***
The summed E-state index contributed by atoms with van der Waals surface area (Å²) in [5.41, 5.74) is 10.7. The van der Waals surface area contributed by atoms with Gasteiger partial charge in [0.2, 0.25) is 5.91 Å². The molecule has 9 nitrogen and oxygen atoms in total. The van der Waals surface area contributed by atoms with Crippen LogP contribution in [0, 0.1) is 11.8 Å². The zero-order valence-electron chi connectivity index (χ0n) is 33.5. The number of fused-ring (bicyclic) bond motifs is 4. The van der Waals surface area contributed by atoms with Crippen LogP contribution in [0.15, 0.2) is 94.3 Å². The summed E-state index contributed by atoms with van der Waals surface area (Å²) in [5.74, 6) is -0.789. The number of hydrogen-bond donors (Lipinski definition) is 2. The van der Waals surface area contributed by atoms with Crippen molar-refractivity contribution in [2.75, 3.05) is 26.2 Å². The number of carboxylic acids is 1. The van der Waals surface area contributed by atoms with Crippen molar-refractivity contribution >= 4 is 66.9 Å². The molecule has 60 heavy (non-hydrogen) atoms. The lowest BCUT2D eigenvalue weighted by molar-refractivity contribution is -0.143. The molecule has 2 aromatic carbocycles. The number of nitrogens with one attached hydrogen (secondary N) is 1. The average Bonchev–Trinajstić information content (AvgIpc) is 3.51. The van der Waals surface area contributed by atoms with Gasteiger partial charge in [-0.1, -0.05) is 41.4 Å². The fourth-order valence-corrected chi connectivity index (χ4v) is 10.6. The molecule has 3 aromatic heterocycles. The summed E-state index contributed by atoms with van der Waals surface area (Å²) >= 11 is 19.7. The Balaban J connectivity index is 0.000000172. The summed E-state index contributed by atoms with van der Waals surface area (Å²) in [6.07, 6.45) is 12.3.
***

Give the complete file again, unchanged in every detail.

The summed E-state index contributed by atoms with van der Waals surface area (Å²) in [5.41, 5.74) is 10.7. The van der Waals surface area contributed by atoms with Gasteiger partial charge in [0.2, 0.25) is 5.91 Å². The molecule has 9 nitrogen and oxygen atoms in total. The van der Waals surface area contributed by atoms with Crippen LogP contribution in [0, 0.1) is 11.8 Å². The zero-order valence-electron chi connectivity index (χ0n) is 33.5. The number of fused-ring (bicyclic) bond motifs is 4. The van der Waals surface area contributed by atoms with Crippen LogP contribution in [0.15, 0.2) is 94.3 Å². The summed E-state index contributed by atoms with van der Waals surface area (Å²) in [5.74, 6) is -0.789. The number of hydrogen-bond donors (Lipinski definition) is 2. The van der Waals surface area contributed by atoms with Crippen molar-refractivity contribution in [2.75, 3.05) is 26.2 Å². The number of carboxylic acids is 1. The van der Waals surface area contributed by atoms with Crippen molar-refractivity contribution >= 4 is 66.9 Å². The molecule has 60 heavy (non-hydrogen) atoms. The lowest BCUT2D eigenvalue weighted by molar-refractivity contribution is -0.143. The molecule has 2 aromatic carbocycles. The number of nitrogens with one attached hydrogen (secondary N) is 1. The average Bonchev–Trinajstić information content (AvgIpc) is 3.51. The van der Waals surface area contributed by atoms with Gasteiger partial charge in [-0.1, -0.05) is 41.4 Å². The fourth-order valence-corrected chi connectivity index (χ4v) is 10.6. The molecule has 3 aromatic heterocycles. The summed E-state index contributed by atoms with van der Waals surface area (Å²) >= 11 is 19.7. The Balaban J connectivity index is 0.000000172. The summed E-state index contributed by atoms with van der Waals surface area (Å²) in [6.07, 6.45) is 12.3.